Awards show season is upon us and with that comes the Oscars speech—those "you like me, you really like me" orations full of shock and awe and plenty of tears.
But while there have been many a famous acceptance speech across the Academy's 92 years, which is the most popular Oscars speech of the modern-day? Compiling YouTube views and search data, the linguistics experts over at Babbel have unearthed the top 10 most popular Academy Awards speeches of the 21st century and why said speeches have connected with people over the years.
We all have our favorites, but did your pick make the top 10? Let's find out!
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The 10 most popular Oscars speech of the 2000s:
10. Lupita Nyong'o winning Best Supporting Actress
Looking like a real-life Cinderella, Lupita Nyong'o took the gold for her supporting turn as Patsey in 12 Years a Slave and delivered a rousing speech. "When I look down at this golden statue, may it remind me and every little child that no matter where you're from your dreams are valid," she memorably said.
9. Natalie Portman winning Best Actress
A pregnant Natalie Portman took home the statuette for Best Actress for her sinister Black Swan performance in 2011. The actress, who has been performing in film since 1994's The Professional, thanked "everyone who's ever hired me: Luc Besson, who gave me my first job when I was eleven years old; Mike Nichols, who has been my hero and my champion for the past decade; and now Darren Aronofsky."
8. Sandra Bullock Winning Best Actress
Sandra Bullock's acceptance speech for her The Blind Side win was a tear-jerker. After lovingly paying tribute to her fellow nominees ("Carey, your grace and your elegance and your beauty and your talent makes me sick"), the rom-com queen dedicated her speech to another special lady, her mom.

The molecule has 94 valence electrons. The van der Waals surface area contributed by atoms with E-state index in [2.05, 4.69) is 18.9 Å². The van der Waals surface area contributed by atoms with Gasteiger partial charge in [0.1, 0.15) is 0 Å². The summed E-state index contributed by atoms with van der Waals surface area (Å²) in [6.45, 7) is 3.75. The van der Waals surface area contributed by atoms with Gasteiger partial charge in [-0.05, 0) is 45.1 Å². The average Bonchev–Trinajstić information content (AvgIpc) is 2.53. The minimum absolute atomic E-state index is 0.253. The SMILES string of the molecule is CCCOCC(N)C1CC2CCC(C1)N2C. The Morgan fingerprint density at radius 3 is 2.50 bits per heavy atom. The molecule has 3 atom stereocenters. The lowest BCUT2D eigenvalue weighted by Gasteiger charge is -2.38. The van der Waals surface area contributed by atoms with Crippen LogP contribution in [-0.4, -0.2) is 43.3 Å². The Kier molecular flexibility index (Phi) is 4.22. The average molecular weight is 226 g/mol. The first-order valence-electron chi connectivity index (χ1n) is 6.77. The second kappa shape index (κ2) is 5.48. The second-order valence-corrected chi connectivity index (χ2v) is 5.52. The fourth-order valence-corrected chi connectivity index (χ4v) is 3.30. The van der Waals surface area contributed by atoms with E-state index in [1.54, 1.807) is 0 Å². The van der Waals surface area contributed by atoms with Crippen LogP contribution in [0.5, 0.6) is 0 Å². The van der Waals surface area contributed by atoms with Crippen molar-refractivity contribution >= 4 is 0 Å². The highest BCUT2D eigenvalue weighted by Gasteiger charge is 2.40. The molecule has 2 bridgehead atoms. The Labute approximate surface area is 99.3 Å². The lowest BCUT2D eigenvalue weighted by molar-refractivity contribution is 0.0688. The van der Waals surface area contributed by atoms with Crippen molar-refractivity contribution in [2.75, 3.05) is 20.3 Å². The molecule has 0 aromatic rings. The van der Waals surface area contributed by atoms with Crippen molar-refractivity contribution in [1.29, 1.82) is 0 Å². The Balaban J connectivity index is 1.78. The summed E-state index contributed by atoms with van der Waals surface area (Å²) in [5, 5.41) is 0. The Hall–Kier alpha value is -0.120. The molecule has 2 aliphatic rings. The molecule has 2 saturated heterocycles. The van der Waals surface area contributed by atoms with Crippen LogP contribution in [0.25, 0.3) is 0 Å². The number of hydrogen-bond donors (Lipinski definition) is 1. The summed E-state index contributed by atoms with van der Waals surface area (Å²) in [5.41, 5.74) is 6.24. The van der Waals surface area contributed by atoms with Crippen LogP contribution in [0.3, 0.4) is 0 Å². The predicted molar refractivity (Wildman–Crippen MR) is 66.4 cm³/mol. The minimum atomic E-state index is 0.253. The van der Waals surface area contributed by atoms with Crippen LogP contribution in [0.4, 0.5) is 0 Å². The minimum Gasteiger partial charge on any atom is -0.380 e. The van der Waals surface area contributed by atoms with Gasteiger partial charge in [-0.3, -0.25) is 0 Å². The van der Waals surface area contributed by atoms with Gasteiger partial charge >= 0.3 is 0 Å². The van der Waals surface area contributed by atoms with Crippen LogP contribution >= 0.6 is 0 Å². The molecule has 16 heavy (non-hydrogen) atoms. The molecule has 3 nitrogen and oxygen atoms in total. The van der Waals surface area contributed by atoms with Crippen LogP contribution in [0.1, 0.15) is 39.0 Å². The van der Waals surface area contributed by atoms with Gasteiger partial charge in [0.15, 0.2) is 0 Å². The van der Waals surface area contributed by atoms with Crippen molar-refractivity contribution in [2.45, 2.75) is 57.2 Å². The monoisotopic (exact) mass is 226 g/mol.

"If I can take this moment to thank Helga B. for not letting me ride in cars with boys till I was eighteen, 'cause she was right; I would've done what she said I was gonna do. For making me practice every day when I got home, piano, ballet, whatever it is I wanted to be. She said to be an artist you had to practice every day. And for reminding her daughters that there's no race, no religion, no class system, no color, nothing, no sexual orientation, that makes us better than anyone else." Amen!
7. Eddie Redmayne winning Best Actor
Winning for his role as the late, great English theoretical physicist Stephen Hawking in 2014's The Theory of Everything, Eddie Redmayne fittingly dedicated his award to "to all of those people around the world battling ALS. It belongs to one exceptional family: Stephen, Jane, Jonathan and the Hawking children. I will be its custodian and I will promise you I will look after him."
6. Kate Winslet winning Best Actress
After six nominations, Kate Winslet finally took up that long-awaited Best Actress statuette for her turn in 2008's The Reader. "I'd be lying if I haven't made a version of this speech before. I think I was probably eight years old and staring into the bathroom mirror and this [holding up her statuette] would've been a shampoo bottle. Well, it's not a shampoo bottle now!" An extra sweet moment was when she was able to locate her dad in the crowded ballroom by his whistle alone.